Jesus responds by quoting Deuteronomy. It takes more than bread to stay alive. It takes a steady stream of words from God’s mouth.
Next, the Devil takes Jesus to the Jerusalem. He sits him on top of the Temple there and tries to sell him on an image not unlike you would find in a Red Bull ad.
The Devil says, “Since you're God’s Son, jump off this building.”
The Devil goads him on by quoting Psalm 91. He says, He has placed you in the care of angels. They will catch you so that you won’t so much as stub your toe on a stone.
Jesus counters with another quote from Deuteronomy. Don’t you dare test the Lord your God.
Then, thirdly and lastly, the Devil takes Jesus up to the peak of a huge mountain. He gestures expansively. He points out all the earth’s kingdoms. Talks about how glorious they all are.
He then tries to sell Jesus on an image of worldly power and success. The devil says, “They’re yours – lock, stock, and barrel. Just go down on your knees and worship me, and they’re yours.”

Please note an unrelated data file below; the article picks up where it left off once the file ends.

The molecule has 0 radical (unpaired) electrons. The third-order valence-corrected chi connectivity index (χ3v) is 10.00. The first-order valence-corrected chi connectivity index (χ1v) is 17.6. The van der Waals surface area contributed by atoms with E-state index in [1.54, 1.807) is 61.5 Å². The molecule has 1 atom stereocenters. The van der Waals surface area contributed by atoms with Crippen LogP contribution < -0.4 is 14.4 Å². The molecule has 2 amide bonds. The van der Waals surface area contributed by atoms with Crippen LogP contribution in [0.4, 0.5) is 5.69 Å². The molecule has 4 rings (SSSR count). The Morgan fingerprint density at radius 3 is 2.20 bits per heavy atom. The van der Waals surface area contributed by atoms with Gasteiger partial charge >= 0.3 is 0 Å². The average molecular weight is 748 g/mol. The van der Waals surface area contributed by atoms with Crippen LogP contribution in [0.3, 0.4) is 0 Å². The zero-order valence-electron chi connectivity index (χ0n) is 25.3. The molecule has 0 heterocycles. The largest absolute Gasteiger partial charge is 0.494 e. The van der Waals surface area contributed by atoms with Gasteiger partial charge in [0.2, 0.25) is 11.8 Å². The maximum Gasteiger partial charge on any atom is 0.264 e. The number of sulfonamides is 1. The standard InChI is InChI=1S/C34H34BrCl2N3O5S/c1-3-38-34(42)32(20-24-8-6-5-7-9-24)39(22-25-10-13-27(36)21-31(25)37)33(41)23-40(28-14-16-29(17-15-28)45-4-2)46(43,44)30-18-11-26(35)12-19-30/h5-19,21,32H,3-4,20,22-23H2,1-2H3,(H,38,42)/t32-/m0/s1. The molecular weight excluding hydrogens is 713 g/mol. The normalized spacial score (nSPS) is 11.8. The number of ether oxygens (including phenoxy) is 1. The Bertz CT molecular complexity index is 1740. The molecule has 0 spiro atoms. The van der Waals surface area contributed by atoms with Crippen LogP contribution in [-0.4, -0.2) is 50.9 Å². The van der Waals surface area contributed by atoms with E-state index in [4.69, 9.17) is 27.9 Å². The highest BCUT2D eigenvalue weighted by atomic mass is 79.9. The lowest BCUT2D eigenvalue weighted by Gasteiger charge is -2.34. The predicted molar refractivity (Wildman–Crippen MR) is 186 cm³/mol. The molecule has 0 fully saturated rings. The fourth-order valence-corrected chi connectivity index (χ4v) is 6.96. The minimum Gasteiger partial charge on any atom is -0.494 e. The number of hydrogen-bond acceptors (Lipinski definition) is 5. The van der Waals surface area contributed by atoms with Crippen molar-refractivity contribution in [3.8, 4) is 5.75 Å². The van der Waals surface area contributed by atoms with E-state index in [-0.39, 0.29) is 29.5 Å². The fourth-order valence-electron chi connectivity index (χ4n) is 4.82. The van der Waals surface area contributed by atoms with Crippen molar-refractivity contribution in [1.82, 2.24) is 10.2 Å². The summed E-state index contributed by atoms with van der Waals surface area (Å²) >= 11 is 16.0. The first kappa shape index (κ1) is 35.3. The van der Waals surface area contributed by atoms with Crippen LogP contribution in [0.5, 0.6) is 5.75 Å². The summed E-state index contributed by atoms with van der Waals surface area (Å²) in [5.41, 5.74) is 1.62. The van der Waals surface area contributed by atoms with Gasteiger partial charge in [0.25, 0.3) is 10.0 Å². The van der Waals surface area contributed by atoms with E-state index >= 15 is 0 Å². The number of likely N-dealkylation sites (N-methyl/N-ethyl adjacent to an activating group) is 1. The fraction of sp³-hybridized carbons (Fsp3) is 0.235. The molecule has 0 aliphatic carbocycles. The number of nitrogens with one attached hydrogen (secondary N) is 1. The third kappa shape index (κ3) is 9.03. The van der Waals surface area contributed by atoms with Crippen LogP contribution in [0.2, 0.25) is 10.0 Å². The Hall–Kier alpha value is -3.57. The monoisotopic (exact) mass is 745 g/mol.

Jesus is adamant in his refusal. “Beat it, Satan!” he says. He then backs this rebuke with a third quotation from Deuteronomy. Worship the Lord your God, and only him. Serve him with absolute single-heartedness.
At this, the Devil leaves. And in his place, angels come and take care of Jesus’ needs.
A lot of folks will find in this story a call to memorize Bible verses that we can turn to during times of temptation.
I'm gonna go out on a limb here and say that that is just a bad interpretation of this story.
Remember: in this story the Devil quotes the Bible just as fluently as Jesus. The difference between them is not their knowledge of scripture. The difference between them is the end to which they put their knowledge of scripture.
What saves Jesus from temptation is not that he knows the bible, but the fact that the bible verses he knows remind him of who he really is.
The verses Jesus quotes remind him that it is God who sustains him and to God that his love and allegiance is owed. These verses give him strength because they allow him to see the images being sold to him for what they really are.